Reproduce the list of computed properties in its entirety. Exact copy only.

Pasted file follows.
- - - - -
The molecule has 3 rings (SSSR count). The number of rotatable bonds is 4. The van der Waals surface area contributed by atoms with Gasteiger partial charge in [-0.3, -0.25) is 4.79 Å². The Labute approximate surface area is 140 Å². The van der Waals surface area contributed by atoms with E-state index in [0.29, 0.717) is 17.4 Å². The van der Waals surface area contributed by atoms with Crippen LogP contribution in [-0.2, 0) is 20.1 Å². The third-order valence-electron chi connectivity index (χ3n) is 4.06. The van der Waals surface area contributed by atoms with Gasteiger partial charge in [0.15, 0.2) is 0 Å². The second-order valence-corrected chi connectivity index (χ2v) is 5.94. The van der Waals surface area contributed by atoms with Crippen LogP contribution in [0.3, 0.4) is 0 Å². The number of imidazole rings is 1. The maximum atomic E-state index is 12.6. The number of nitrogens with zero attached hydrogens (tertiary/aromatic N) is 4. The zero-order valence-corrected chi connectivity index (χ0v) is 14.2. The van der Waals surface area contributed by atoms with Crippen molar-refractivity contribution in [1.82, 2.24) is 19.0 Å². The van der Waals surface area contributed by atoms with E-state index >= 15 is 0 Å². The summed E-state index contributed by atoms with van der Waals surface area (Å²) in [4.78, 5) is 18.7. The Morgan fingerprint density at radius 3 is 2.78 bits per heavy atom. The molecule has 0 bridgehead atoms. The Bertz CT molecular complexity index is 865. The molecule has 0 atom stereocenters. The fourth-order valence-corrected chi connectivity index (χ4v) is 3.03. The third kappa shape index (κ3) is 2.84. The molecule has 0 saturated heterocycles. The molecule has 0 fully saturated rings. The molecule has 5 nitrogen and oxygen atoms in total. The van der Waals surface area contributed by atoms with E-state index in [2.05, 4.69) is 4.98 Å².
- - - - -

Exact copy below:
The molecule has 3 rings (SSSR count). The number of rotatable bonds is 4. The van der Waals surface area contributed by atoms with Gasteiger partial charge in [-0.3, -0.25) is 4.79 Å². The Labute approximate surface area is 140 Å². The van der Waals surface area contributed by atoms with E-state index in [0.29, 0.717) is 17.4 Å². The van der Waals surface area contributed by atoms with Crippen LogP contribution in [-0.2, 0) is 20.1 Å². The third-order valence-electron chi connectivity index (χ3n) is 4.06. The van der Waals surface area contributed by atoms with Gasteiger partial charge in [0.15, 0.2) is 0 Å². The second-order valence-corrected chi connectivity index (χ2v) is 5.94. The van der Waals surface area contributed by atoms with Crippen LogP contribution in [0.3, 0.4) is 0 Å². The number of imidazole rings is 1. The maximum atomic E-state index is 12.6. The number of nitrogens with zero attached hydrogens (tertiary/aromatic N) is 4. The zero-order valence-corrected chi connectivity index (χ0v) is 14.2. The van der Waals surface area contributed by atoms with Crippen molar-refractivity contribution in [1.82, 2.24) is 19.0 Å². The van der Waals surface area contributed by atoms with E-state index >= 15 is 0 Å². The summed E-state index contributed by atoms with van der Waals surface area (Å²) in [4.78, 5) is 18.7. The Morgan fingerprint density at radius 3 is 2.78 bits per heavy atom. The molecule has 0 bridgehead atoms. The Bertz CT molecular complexity index is 865. The molecule has 0 atom stereocenters. The fourth-order valence-corrected chi connectivity index (χ4v) is 3.03. The third kappa shape index (κ3) is 2.84. The molecule has 0 saturated heterocycles. The molecule has 0 fully saturated rings. The molecule has 5 nitrogen and oxygen atoms in total. The van der Waals surface area contributed by atoms with E-state index in [2.05, 4.69) is 4.98 Å².